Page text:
Mannesson: I think maybe it's how to get things done, I think in college you always think, or you tend to thinkm that the most important thing is to get your circuit right, calculation rights, and so on. And that's how things move. I think when you start in a large corporation you realize that how to move projects forward at the customer, understanding the difference that your company can make, and how our solutions fit into that, that's a much larger question and something that's much harder to answer than to get your calculations and circuit right.
DB: That's where I guess that business thinking matches up with the engineering thinking; that's, I think, a very critical combo skill set to have.
Can you tell me about your move from TI, Sweden to TI, Germany? I understand there was a change in responsibilities.
Mannesson: I moved to Germany to get into a more pan-European role. There was more exposure in that role as well. It was at a pan-European level, of course. So you got to see more different types of customers as well.
I was supporting the industrial market for TI then, and especially then being in Germany in the heartland of factory automation and industrial automation of Europe was really exciting. So that's what triggered that move.
DB: And you worked as a system engineer and manager and for factory automation systems. Can you tell me a little bit about that space and what you did there?
Mannesson: That was much more of an engineering role. We were trying to help customers in that factory automation motor drive space, At that time, I think this was a time where industrial Ethernet protocol and so on really started to take hold in this market. So that was probably some of the most exciting things we were working on then.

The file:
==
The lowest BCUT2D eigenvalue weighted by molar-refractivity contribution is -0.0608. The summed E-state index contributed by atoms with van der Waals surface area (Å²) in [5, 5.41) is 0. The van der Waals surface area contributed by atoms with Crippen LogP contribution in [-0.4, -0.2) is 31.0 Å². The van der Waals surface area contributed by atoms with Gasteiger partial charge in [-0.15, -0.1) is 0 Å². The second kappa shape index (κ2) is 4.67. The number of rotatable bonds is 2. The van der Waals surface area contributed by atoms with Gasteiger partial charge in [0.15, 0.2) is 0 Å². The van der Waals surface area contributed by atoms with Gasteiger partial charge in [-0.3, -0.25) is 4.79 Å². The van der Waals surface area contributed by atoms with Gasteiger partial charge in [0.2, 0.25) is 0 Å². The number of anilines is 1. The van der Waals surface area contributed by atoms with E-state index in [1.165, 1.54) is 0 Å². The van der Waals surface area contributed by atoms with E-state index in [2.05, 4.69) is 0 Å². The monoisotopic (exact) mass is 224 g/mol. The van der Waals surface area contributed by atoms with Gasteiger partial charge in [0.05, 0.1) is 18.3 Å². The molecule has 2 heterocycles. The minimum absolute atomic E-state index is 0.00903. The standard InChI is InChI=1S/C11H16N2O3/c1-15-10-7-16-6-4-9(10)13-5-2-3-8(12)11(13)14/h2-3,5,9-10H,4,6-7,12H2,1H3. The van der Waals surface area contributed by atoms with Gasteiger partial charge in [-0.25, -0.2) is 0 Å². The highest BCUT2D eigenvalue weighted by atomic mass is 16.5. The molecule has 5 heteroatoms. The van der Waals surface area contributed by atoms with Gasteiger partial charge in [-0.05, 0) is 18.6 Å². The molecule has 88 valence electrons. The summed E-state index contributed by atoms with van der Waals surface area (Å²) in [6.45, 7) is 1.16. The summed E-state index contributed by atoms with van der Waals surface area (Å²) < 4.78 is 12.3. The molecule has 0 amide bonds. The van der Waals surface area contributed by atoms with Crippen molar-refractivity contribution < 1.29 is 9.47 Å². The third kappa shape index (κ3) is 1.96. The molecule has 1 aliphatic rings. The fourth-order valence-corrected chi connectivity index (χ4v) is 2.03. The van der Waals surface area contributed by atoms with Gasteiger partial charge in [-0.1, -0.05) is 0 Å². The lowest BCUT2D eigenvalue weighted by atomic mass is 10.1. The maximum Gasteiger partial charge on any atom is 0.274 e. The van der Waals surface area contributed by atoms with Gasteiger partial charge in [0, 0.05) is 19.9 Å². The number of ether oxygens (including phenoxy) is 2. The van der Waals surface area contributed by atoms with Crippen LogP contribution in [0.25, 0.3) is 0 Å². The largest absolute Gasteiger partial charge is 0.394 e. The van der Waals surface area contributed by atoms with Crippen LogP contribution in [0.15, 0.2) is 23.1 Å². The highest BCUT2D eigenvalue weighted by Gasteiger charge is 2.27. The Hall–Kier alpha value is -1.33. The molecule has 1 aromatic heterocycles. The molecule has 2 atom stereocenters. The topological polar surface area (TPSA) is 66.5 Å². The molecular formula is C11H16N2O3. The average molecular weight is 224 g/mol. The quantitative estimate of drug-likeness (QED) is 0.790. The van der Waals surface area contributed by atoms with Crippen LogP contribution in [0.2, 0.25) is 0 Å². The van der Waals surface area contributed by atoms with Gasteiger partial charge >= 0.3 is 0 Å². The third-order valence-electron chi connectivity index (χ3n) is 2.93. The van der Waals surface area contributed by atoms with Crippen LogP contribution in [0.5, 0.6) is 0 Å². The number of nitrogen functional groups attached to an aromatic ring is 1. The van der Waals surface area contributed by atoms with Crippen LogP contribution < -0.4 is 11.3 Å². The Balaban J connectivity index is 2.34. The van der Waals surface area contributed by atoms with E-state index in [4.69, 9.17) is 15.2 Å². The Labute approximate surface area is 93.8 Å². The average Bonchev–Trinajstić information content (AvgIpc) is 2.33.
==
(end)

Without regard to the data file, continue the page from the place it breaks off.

You can see that today—how basically all data in a modern factory today gets digitalized very early and then used to control very complex processes. It was also a time I think where functional safety, collaborative robots, and things like that started to emerge
Some of those things, like functional safety today, are almost table stakes for some of those markets. But back then, when I was there it was very early into it, so it was an exciting time.
DB: I think this was the 2014 to 2016 time frame. What was state-of-the-art then, and what has been interesting to watch play out to today? Because I understand smart high-tech manufacturing has had a lot of advances in the last ten-ish years.
Mannesson: I think it was really where it's been. Let me give two examples there. Maybe one on the Ethernet and connectivity side where you start to digitalize the data right out at the sensor or very early, far out in edge nodes of the system.
And then be able to spread that data out and use it very effectively to control a process flow in a factory. So that was then very new and new concepts. Today I think if you look at it, this is really where any modern factory actually is going today. That's of course exciting to see how that has played out.